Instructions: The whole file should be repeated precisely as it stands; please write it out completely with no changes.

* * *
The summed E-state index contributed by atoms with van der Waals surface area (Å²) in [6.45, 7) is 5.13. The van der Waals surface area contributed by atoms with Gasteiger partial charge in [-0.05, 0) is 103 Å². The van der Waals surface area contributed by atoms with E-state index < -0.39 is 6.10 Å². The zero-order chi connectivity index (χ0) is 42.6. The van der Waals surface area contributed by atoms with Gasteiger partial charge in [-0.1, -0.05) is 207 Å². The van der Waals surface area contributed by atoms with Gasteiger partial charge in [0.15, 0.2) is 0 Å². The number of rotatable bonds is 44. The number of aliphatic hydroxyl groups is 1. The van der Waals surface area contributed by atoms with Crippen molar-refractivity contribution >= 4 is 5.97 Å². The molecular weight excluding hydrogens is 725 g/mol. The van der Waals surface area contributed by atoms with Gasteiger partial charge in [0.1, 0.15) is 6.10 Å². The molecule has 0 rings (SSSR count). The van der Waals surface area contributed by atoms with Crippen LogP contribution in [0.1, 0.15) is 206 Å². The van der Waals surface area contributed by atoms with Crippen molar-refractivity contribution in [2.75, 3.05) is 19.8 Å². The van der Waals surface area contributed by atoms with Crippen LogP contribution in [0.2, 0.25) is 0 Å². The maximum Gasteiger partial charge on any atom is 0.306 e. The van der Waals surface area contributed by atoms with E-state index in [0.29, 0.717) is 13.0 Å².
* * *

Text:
The summed E-state index contributed by atoms with van der Waals surface area (Å²) in [6.45, 7) is 5.13. The van der Waals surface area contributed by atoms with Gasteiger partial charge in [-0.05, 0) is 103 Å². The van der Waals surface area contributed by atoms with E-state index < -0.39 is 6.10 Å². The zero-order chi connectivity index (χ0) is 42.6. The van der Waals surface area contributed by atoms with Gasteiger partial charge in [-0.1, -0.05) is 207 Å². The van der Waals surface area contributed by atoms with Gasteiger partial charge in [0.15, 0.2) is 0 Å². The number of rotatable bonds is 44. The number of aliphatic hydroxyl groups is 1. The van der Waals surface area contributed by atoms with Crippen molar-refractivity contribution >= 4 is 5.97 Å². The molecular weight excluding hydrogens is 725 g/mol. The van der Waals surface area contributed by atoms with Gasteiger partial charge in [0.1, 0.15) is 6.10 Å². The molecule has 0 rings (SSSR count). The van der Waals surface area contributed by atoms with Crippen LogP contribution in [0.1, 0.15) is 206 Å². The van der Waals surface area contributed by atoms with Crippen molar-refractivity contribution in [2.75, 3.05) is 19.8 Å². The van der Waals surface area contributed by atoms with Crippen LogP contribution in [0.2, 0.25) is 0 Å². The maximum Gasteiger partial charge on any atom is 0.306 e. The van der Waals surface area contributed by atoms with E-state index in [0.29, 0.717) is 13.0 Å².